More pension stuff…

Anyone would think I’m getting old, or something, with all this wobbling on about pensions…

But, in this age of uncertainty, it’s not a bad idea to have at least some planned income to help see me through my drooling, later-life infancy as I’m not really confident that the State pension will do the job (if it still exists, of course…).

I’ve just sent in all of the paperwork (well, not exactly ‘paper’ work, as it’s all done online) to have my Barclays pension transferred over to the new Scottish Widows workplace plan.  It’s not a massive amount – it was only worth about £40 p.a. when I left the firm – but added to what I’ll be paying in over the next few years it’ll amount to a tidy sum.  I could take the dosh as a lump (about £20K), leave it as an annuity starting at around £100/mth, or some combination of the two.

The other thing to consider, of course, is exactly when I’ll retire.  State retirement age is now 67 for me, though the other stuff all kicks in at 65.  Or it will if I don’t change it, but I can defer that and keep paying in for an extra couple of years, thus incresing the gross amount.

Just in case anyone does ever read this stuff, I’m not writing it for you.  Getting this down on the page helps me to digest it more fully.  It’s like discussing your plans with someone, but that someone is yourself…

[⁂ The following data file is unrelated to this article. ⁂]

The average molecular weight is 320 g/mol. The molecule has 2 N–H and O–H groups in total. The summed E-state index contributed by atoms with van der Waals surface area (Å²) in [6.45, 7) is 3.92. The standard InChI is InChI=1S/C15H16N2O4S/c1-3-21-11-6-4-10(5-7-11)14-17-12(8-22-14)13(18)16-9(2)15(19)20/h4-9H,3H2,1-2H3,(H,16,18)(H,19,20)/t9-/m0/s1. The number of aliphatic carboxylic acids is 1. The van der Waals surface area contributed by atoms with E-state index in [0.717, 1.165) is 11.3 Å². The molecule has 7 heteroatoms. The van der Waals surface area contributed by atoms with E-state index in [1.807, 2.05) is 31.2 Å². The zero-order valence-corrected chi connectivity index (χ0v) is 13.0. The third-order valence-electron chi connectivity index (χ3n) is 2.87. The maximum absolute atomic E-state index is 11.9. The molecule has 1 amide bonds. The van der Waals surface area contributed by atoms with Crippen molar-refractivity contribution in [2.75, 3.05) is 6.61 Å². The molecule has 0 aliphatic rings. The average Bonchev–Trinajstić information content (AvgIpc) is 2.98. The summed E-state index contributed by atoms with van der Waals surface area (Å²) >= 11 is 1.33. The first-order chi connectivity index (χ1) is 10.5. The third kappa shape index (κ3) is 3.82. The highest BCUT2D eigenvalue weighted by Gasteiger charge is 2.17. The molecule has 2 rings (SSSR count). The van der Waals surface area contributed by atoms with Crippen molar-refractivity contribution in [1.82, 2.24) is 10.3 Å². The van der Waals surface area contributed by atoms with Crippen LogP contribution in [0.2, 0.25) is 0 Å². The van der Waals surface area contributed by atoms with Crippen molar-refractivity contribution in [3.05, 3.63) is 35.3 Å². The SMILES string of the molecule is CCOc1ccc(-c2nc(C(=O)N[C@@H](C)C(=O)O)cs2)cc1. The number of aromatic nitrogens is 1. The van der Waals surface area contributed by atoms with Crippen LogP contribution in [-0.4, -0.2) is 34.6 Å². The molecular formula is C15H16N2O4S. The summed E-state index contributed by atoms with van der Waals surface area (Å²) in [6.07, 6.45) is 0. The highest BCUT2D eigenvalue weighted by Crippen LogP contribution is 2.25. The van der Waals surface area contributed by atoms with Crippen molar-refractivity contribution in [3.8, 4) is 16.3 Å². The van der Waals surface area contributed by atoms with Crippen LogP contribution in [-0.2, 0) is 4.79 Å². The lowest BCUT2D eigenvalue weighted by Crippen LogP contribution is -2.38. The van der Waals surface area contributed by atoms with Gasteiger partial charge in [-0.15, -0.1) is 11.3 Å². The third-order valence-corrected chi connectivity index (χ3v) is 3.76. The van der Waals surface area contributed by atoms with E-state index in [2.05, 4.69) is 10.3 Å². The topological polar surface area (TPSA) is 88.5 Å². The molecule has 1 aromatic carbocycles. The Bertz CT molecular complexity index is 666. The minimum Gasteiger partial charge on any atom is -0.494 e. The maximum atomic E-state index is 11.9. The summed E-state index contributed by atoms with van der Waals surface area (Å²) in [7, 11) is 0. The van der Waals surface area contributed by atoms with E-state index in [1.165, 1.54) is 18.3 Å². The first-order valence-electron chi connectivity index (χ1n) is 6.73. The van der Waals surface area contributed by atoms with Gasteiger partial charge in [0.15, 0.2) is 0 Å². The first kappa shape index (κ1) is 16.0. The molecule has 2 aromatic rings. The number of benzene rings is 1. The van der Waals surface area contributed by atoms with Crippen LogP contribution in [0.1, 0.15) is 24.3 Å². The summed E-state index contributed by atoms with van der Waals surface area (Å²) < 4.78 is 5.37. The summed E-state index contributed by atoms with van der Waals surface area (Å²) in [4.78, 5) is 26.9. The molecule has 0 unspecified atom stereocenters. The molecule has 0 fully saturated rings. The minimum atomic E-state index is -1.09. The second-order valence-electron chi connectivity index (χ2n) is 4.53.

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Revisiting a couple of old posts…

… namely, the Pension? post and the Back to Work one from about 5 years ago, it seems like a bit of deja vu to be writing this one.

Late last year I decided to take the tax-free part of my pension pot as a lump sum payment.  All went well, and the remaining part – the not inconsiderable sum of £10,000 – was placed into a new Self-Invested Pension Plan, or SIPP, with Standard Life. Apparently that is their policy when cashing in a works plan.  Great, I thought, I get to see how it all works, and so I went for the low-risk/low return version of the SIPP.

You can imagine my surprise when it started to lose money…  In fact, after just 3 weeks it had lost nearly £250 in value drops and charges!  Of course, my next move was to cash that in as well, and use the funds raised to clear all of my short term debts.  So by the end of November, my only outstanding debt was the mortgage.  Excellent! Means I won’t have to wait until my mid-90s to get my dosh…

But then…

Just before Christmas I had a stroke.  Nothing massive, I’m not a drooling wreck, dragging one side around, but it was enough to leave me with some life-long issues.

Reading the above-mentioned posts was a bit weird as I have just had about 4 months off work (on full pay) but have not claimed my full holiday entitlement for this year.  In fact, I’ve waived the last 8 days I was due rather than forcing the company into giving me even more time off, unlike those mentioned in the prior post.